I have just returned from a visit to Taiwan and the interior of mainland China. There was a saying that I discovered in the SuHo Paper Museum in Taipei, Taiwan. It reads: "We understand we have to plant our feet on solid ground to practice our dreams, little by little, to make them last for good." Of course, this made me think about acupuncture and Oriental medicine, both through it's connection to the past and where it is going in the future.
Do you remember when you first dreamed of going to school to learn Oriental medicine? Do you remember when you first started to practice the medicine you had learned? How far have you moved from your dream? Now seems to be an appropriate time to revisit your dream. Let's all go back to the beginning to see how far you and the profession has progressed.
On my trip, I visited an Oriental medicine clinic in a village that was 1,000 years old. The clinic was open and somewhat dark. I was able to recognize the large jars of dark brown herbal formulas, as well as snakes, which have many medicinal uses within TCM. There were also large sticks of moxa dangling from a rod, looking like candles hanging in a row. I found out that almost everyone in the outskirts of the cities uses this medicine on a daily basis. This clinic was certainly getting "back to the roots" of traditional Chinese medicine.
In contrast, I then visited two modern herbal manufacturing facilities in Tainan, Taiwan and realized how far this medicine has also progressed. Tons of herbs are processed through these two factories and distributed throughout the world, yet, there are only a few million people in the culture of the United States who have tried Oriental medicine and use it regularly.
This raised even more questions for me. What would we have to do in the United States to get almost everyone in our cities and towns to use this medicine? How would we have to package it, and what would we have to say to get Americans to use and understand the healing power of acupuncture needles and herbal remedies? What would this profession have to do to make Oriental medicine a household word?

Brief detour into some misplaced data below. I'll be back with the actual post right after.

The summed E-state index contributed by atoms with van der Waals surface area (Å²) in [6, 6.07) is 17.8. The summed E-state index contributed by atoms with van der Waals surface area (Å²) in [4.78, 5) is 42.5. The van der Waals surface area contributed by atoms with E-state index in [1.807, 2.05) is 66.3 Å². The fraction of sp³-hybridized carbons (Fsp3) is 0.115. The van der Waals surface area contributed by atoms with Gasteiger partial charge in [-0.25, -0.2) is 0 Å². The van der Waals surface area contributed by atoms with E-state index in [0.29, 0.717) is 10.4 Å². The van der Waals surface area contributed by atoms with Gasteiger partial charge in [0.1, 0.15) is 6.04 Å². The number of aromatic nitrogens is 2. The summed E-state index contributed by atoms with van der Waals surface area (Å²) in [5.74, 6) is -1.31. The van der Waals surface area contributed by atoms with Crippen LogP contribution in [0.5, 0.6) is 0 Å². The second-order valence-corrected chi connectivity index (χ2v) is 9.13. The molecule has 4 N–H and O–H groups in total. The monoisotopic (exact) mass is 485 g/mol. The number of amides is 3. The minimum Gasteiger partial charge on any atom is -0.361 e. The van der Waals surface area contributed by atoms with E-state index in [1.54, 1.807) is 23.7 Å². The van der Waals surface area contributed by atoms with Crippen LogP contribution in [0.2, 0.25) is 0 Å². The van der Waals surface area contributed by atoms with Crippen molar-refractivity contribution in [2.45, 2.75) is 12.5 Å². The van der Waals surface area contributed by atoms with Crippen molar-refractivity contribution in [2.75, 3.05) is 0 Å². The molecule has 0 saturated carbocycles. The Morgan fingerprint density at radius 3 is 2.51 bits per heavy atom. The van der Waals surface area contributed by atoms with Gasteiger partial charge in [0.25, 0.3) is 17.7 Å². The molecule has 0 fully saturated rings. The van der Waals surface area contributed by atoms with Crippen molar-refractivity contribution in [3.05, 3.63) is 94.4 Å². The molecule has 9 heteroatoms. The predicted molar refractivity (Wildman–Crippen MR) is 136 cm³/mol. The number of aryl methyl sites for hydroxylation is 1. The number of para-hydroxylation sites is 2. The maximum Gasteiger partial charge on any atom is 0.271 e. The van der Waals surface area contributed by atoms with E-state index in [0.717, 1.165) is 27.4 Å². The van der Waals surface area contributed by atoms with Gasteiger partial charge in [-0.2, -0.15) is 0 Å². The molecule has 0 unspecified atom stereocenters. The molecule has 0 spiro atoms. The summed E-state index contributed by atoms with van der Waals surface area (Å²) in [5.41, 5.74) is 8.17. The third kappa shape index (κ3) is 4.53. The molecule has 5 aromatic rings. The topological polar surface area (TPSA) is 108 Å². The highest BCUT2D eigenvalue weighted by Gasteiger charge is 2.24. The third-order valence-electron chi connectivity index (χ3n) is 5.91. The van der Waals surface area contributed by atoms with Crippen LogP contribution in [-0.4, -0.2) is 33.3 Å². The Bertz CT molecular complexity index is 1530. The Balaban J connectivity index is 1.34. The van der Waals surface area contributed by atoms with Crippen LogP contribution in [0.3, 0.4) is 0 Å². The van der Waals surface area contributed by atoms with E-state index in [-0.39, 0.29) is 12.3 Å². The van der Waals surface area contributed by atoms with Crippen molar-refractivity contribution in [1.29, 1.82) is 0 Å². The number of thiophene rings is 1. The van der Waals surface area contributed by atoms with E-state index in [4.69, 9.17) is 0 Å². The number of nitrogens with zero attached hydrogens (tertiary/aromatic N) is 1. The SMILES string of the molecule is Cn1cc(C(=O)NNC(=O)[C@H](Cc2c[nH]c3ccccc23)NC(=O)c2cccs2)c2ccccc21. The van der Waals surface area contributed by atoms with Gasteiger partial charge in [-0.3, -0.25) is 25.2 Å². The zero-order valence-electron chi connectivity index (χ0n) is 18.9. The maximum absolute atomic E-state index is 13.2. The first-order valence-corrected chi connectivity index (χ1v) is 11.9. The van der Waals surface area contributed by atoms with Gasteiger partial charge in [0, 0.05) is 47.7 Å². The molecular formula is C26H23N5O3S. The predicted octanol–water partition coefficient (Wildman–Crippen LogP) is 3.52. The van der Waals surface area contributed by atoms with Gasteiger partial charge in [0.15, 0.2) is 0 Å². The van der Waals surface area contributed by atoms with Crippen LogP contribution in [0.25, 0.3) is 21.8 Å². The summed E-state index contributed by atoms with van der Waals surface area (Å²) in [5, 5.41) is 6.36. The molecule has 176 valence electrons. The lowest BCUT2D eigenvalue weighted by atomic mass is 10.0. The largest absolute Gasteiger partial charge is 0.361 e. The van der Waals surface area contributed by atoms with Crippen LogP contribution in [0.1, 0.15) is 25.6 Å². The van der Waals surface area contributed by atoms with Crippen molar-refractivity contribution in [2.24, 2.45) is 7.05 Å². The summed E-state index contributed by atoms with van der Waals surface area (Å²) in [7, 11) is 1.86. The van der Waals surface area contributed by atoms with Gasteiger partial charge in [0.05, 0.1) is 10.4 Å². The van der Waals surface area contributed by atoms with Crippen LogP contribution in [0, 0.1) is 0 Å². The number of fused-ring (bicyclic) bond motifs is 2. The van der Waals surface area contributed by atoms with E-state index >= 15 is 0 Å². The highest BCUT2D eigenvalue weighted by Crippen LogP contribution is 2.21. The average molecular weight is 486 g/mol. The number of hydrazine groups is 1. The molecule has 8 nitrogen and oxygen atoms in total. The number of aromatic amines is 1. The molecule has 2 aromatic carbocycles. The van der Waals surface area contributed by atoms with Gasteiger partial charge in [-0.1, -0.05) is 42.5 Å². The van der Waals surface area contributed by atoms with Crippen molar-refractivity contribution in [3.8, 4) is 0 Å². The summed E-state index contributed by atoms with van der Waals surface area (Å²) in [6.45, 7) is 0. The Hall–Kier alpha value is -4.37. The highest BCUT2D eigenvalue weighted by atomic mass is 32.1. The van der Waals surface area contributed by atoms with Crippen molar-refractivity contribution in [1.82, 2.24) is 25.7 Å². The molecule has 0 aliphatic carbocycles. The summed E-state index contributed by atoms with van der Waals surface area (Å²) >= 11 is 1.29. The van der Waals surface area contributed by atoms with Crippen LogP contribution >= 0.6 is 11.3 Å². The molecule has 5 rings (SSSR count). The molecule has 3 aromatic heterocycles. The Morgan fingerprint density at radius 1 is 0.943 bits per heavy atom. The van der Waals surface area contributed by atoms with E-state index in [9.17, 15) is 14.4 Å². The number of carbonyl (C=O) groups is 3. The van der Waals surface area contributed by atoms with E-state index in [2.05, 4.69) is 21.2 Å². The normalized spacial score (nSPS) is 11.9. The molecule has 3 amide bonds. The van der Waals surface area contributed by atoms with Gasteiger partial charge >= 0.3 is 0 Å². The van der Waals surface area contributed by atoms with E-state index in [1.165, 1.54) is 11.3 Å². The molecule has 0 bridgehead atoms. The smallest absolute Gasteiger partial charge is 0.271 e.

We have use of the Internet, cell phones, television and radio, yet we cannot seem to get the information about acupuncture and Oriental medicine to the public in an understandable message. I recently read an article about companies that are hiring individuals to blog and tweet for their products. Would it be possible to use these technologies to tell others about the success stories brought about by this medicine? Could we plant our feet in the roots of this medicine while using the latest technology to tell others of the healing benefits of acupuncture and herbal remedies. What would each one of us have to change or add to our lives to talk about this medicine on a daily basis?
This medicine is a living, breathing way of life. We hear so much today about wellness and healthy living. What does all of this mean? These are new words that describe the art and science of Oriental medicine. We tend to focus on just the word acupuncture, but we need to embrace the entire scope of the medicine. It is a healthy way of life. It encompasses prevention, wellness and maintenance. It is time to share this with everyone we know and meet. We must become the bloggers, the tweeters and the spokespeople for this medicine. We must be the bridge between that rural clinic and that modern processing plant.
There is strength in numbers, and we must join together to create strength for this profession. There will always be differences of opinion. There will differences in styles. There will be differences in techniques. There will differences in opinions about herbal formulas. Nevertheless, we still all belong to the same profession. Can we unite to strengthen the very pillars of this medicine and go forward for the good of the many millions of potential patients that need our help and treatments?
What can you do in your town, community and state that will help to make this dream of Oriental medicine come true for the good of the millions of people in need of your help? We have planted our feet. We have our roots and we are on solid ground. We must now grow, little by little every day, to share and tell to make it last for good.
Click here for more information about Marilyn Allen, Editor-at-Large.